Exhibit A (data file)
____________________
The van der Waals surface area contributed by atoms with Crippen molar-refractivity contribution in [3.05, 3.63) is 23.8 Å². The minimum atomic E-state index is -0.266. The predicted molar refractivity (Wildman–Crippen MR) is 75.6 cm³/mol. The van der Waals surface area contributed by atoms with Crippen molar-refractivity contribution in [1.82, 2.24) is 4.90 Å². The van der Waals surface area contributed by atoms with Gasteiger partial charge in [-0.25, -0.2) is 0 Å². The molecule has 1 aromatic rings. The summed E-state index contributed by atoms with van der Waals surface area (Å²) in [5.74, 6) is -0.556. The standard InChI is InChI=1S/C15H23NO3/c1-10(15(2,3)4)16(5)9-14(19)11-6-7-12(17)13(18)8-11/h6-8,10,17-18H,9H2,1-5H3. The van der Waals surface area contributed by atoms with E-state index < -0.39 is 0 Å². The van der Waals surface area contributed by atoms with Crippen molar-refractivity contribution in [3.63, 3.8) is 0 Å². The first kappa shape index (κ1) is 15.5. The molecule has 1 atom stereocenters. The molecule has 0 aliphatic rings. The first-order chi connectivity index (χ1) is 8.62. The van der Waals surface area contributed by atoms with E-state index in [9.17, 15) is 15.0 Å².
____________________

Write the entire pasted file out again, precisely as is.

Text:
The van der Waals surface area contributed by atoms with Crippen molar-refractivity contribution in [3.05, 3.63) is 23.8 Å². The minimum atomic E-state index is -0.266. The predicted molar refractivity (Wildman–Crippen MR) is 75.6 cm³/mol. The van der Waals surface area contributed by atoms with Crippen molar-refractivity contribution in [1.82, 2.24) is 4.90 Å². The van der Waals surface area contributed by atoms with Gasteiger partial charge in [-0.25, -0.2) is 0 Å². The molecule has 1 aromatic rings. The summed E-state index contributed by atoms with van der Waals surface area (Å²) in [5.74, 6) is -0.556. The standard InChI is InChI=1S/C15H23NO3/c1-10(15(2,3)4)16(5)9-14(19)11-6-7-12(17)13(18)8-11/h6-8,10,17-18H,9H2,1-5H3. The van der Waals surface area contributed by atoms with E-state index < -0.39 is 0 Å². The van der Waals surface area contributed by atoms with Crippen molar-refractivity contribution in [3.63, 3.8) is 0 Å². The first kappa shape index (κ1) is 15.5. The molecule has 1 atom stereocenters. The molecule has 0 aliphatic rings. The first-order chi connectivity index (χ1) is 8.62. The van der Waals surface area contributed by atoms with E-state index in [9.17, 15) is 15.0 Å².